Tag Archives: BuddyPress

October 2012 Meetup Notes: bbPress and BuddyPress

Things change rapidly in the WordPress world. The content in this post is more than a year old and may no longer represent best practices.

Presenter Tip

If you need projector dongles for your MacBook, get them from Monoprice. They cost about half what Apple charges (even with shipping) and work just fine.

Article by Meetup Member Kathy Alice Brown: BuddyPress and bbPress – Taking WordPress to a Whole New Level

Kathy Alice Brown Webenso Article about October Meetup

Anca Mosoiu: bbPress and Forums

Screenshot of Anca's Slides

One very important thing Anca discussed was not just why you would want a forum (to allow your readers to engage in conversation with each other as well as with you; to make it easier to respond to questions and provide support; to encourage the development of a community), but the NON-technical challenges of creating a forum, including getting people to participate in it and moderating it once you have participants.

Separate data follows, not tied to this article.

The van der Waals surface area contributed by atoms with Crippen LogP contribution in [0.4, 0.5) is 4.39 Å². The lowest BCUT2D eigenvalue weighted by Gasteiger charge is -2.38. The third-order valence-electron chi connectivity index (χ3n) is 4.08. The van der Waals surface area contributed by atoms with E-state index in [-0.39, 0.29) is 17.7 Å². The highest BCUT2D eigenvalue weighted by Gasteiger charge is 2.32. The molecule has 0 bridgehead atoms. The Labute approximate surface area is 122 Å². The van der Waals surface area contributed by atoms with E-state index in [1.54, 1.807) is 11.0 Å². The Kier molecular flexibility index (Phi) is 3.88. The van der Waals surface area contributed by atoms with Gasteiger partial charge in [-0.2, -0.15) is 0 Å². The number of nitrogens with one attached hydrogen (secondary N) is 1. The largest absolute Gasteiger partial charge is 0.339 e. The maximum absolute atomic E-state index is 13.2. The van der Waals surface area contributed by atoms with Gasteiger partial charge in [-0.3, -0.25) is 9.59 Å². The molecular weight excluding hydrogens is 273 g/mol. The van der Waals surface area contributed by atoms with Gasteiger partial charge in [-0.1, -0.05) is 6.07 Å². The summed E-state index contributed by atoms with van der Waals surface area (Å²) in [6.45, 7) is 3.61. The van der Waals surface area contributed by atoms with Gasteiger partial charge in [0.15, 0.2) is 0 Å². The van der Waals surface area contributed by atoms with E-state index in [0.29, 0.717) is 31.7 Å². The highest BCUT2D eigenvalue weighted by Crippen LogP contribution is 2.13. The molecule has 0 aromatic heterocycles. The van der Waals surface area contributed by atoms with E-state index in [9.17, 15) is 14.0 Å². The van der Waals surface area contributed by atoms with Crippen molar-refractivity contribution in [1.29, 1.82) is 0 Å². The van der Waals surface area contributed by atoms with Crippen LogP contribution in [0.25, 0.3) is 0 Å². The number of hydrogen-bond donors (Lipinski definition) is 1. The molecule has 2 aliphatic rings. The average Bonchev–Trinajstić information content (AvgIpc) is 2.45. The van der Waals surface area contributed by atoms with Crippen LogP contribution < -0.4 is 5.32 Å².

bbPress is not the only option if you want to create a user forum.

  • You can create a WordPress site that uses the P2 theme, which will turn the entire site into a forum.
  • You can use Facebook or LinkedIn for your forum.
  • You can create a network on Ning.
  • You can use forum software like Vanilla Forums, phpBB, or vBulletin.
  • You can use other forum plugins like Simple:Press or Mingle Forum.
But we love bbPress because:
  • It’s made by the WordPress core team.
  • It automatically adapts itself to any theme.
  • It has a great Codex and support.
  • There are plugins to extend it in the Repository.
  • It integrates with the S2 member plugin so you can charge for forum access.
  • Bees! (See the WCSF 2012 presentation video  from the October handout if you don’t get this.)

 Ben Hansen: Got Game and BuddyPress

Got Game home page screenshot

GotGame.com went from HTML to BuddyPress in an adventure of trial and error. There are now about 7000 users, including the spammers. The site runs on a VPS at Dreamhost. They started with BuddyPress 1.2. The theme is ReviewIt from Ghost Pool. It incorporates GD Star Ratings, uses custom post types for review pages, and includes a commercial license for the JW player. There are not many BuddyPress compatible themes available, and they’ve been very happy with this one.